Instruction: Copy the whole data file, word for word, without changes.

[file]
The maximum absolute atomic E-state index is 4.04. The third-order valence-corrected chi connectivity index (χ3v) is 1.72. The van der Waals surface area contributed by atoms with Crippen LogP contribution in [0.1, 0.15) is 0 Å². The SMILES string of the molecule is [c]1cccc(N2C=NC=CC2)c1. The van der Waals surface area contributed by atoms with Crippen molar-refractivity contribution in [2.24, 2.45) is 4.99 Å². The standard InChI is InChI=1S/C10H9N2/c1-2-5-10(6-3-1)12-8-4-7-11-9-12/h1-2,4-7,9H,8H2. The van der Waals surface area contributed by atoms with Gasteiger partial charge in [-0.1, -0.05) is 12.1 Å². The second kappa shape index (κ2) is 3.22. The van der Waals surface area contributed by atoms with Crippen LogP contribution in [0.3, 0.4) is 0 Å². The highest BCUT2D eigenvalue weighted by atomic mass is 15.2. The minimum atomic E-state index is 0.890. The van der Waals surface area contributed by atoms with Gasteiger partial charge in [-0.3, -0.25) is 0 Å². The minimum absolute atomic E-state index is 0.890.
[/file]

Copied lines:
The maximum absolute atomic E-state index is 4.04. The third-order valence-corrected chi connectivity index (χ3v) is 1.72. The van der Waals surface area contributed by atoms with Crippen LogP contribution in [0.1, 0.15) is 0 Å². The SMILES string of the molecule is [c]1cccc(N2C=NC=CC2)c1. The van der Waals surface area contributed by atoms with Crippen molar-refractivity contribution in [2.24, 2.45) is 4.99 Å². The standard InChI is InChI=1S/C10H9N2/c1-2-5-10(6-3-1)12-8-4-7-11-9-12/h1-2,4-7,9H,8H2. The van der Waals surface area contributed by atoms with Gasteiger partial charge in [-0.1, -0.05) is 12.1 Å². The second kappa shape index (κ2) is 3.22. The van der Waals surface area contributed by atoms with Crippen LogP contribution in [0.3, 0.4) is 0 Å². The highest BCUT2D eigenvalue weighted by atomic mass is 15.2. The minimum atomic E-state index is 0.890. The van der Waals surface area contributed by atoms with Gasteiger partial charge in [-0.3, -0.25) is 0 Å². The minimum absolute atomic E-state index is 0.890.